The August sun can be dangerous, and protecting your skin should be a high priority.
Although this is a year-round issue, overexposure to sun and its dangers occurs most during the summer. When skin is exposed to ultra-violet (UV) rays, it responds by producing melanin, a pigment that helps protect your skin to prevent further sun damage resulting in a “tan.”
The problem, however, is that the skin cannot produce the amount of melanin needed fast enough to protect most skin types from overexposure to UV rays.
Individuals with fair skin, red hair, and naturally blond hair or light-colored eyes, produce very little melanin when exposed to UV rays, which means their skin will likely skip the tanning stage and go straight to sunburn.
Even those with darker skin should take precautions, as anyone can be at risk to overexposure of UV rays.
UV light is responsible for the wrinkling and/or leathering of the skin and for causing sunburns – and can cause skin cancer, damage to the eyes and damage to the immune system.
To protect your skin from UV damage:
* Use a sunscreen with a sun protection factor (SPF) of at least 30 or higher.
* Look for one that states it provides “broad spectrum” protection, which means it  provides protection from all forms of UV rays.
* Choose a water-resistant sunscreen to better protect your skin while wet.
* Reapply sunscreen often since none offer all-day protection.
* Avoid or limit sun exposure between the hours of 10 a.m. and 4 p.m., as these are the hours where the sun is at its peak and you are most at risk for sun damage.
* Cover your skin as much as possible if you will be in it for long periods of time. Wear long sleeves and/or sun-protective clothing, wide-brimmed hats and sunglasses.

It’s almost summer. The sun is higher in the sky. We spend more time outdoors. Thus, we invite skin cancer — the most common form of cancer in America. And dark skin does not mean you are immune.

More skin cancer cases are diagnosed each year than breast, prostate, lung, and colon cancers combined.

Melanoma is the most dangerous form of skin cancer, with one person dying of melanoma every hour.

While melanoma accounts for fewer than 5 percent of all skin cancer cases, it results in more than 75 percent of all cancer deaths. But if detected and treated early, the survival rate is 99 percent.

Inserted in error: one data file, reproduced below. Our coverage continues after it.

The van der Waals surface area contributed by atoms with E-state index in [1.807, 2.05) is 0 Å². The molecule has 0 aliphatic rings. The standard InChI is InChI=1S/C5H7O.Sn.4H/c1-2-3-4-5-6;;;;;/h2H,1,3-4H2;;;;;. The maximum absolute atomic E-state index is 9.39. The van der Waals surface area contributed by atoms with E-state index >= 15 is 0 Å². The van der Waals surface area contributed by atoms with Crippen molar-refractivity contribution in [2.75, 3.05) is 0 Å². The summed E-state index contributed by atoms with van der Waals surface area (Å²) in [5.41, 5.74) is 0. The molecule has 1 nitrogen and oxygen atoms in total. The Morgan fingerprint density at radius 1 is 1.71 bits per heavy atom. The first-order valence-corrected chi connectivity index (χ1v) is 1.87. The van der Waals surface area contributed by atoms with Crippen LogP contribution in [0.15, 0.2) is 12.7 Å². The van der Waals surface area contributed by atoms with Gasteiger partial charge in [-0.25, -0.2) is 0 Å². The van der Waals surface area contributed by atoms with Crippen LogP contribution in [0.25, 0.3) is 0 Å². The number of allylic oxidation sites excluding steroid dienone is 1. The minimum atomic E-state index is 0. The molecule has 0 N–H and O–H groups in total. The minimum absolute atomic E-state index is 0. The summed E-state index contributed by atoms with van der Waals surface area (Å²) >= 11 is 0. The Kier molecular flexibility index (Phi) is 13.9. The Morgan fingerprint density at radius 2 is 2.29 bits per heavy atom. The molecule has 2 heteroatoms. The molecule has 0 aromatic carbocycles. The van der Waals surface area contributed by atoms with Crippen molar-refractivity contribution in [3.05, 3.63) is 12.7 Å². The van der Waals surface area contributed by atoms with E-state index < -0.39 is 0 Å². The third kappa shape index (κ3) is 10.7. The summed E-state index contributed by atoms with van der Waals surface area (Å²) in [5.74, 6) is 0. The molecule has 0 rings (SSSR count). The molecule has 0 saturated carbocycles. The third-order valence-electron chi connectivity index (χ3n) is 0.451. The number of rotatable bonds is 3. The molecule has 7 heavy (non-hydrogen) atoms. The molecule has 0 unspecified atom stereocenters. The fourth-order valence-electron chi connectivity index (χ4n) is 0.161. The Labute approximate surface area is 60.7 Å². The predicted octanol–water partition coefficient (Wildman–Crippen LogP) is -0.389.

So, let’s get serious about preventing melanoma — as well as detecting and treating it before it’s too late — with the following information provided by UnitedHealthcare:

Melanoma is caused primarily by exposure to ultra-violet (UV) rays from the sun.

People with fair skin, especially those with red or blond hair, are more at risk. While white males over age 50 represent the majority of people diagnosed with melanoma, darker-skinned people must also be careful. In fact, their risk is often overlooked, leading to a late-stage diagnosis.

To minimize your risk of developing melanoma:

  • Avoid exposure to the sun and protect your skin during the hours of the day when the sun’s rays are the strongest — between 10:00 a.m. and 3 p.m.
  • Avoid significant tanning either from the sun or tanning salons.
  • Protect your skin using sunscreen with a sun protection factor (SPF) of at least 15 or higher (even in winter); and by wearing appropriate clothing such as wide-brimmed hats and long-sleeve shirts.
  • Use special sunscreens for babies and children with even higher SPFs. Studies show that one or more blistering sunburns during childhood may be a significant risk factor in developing melanoma later in life.

How do you spot potential melanoma?

As early detection and treatment are critical to improving the likelihood of surviving melanoma, everyone should examine their skin carefully every six to eight weeks — being especially observant for lesions, moles and skin markings.

Look for any changes in the number, size, shape or color of lesions, moles and skin markings. For men, they are usually located on the torso, head, and neck area; for women, they will often develop on the lower legs and torso.

The best approach to spotting melanoma is to learn the simple ABCD approach as a useful guide when examining your lesions, moles and skin markings:

A = Asymmetry: Melanoma lesions are generally irregular or lopsided in shape (asymmetrical); noncancerous lesions are usually rounded (symmetrical).

B = Border: Melanoma lesions usually have irregular borders that are ragged or notched; noncancerous lesions will generally have smoother, even borders.

C = Color: Melanoma lesions often consist of many shades of black and brown; noncancerous lesions will usually be a single shade of brown.

D = Diameter: Melanoma lesions are usually more than ¼ inch in diameter, which is about the size of a pencil eraser; noncancerous lesions will typically be less than this size in diameter.

Contact your doctor as soon as possible if you notice any unusual or odd-looking lesions, moles or skin markings. Your doctor will do a thorough examination of all of your lesions, moles and skin markings, and help you to assess your risk based on your medical history.

If your doctor suspects any of them could be cancerous, a biopsy may be performed.

Remember that early detection and treatment are key actions to take to minimize the effects of melanoma.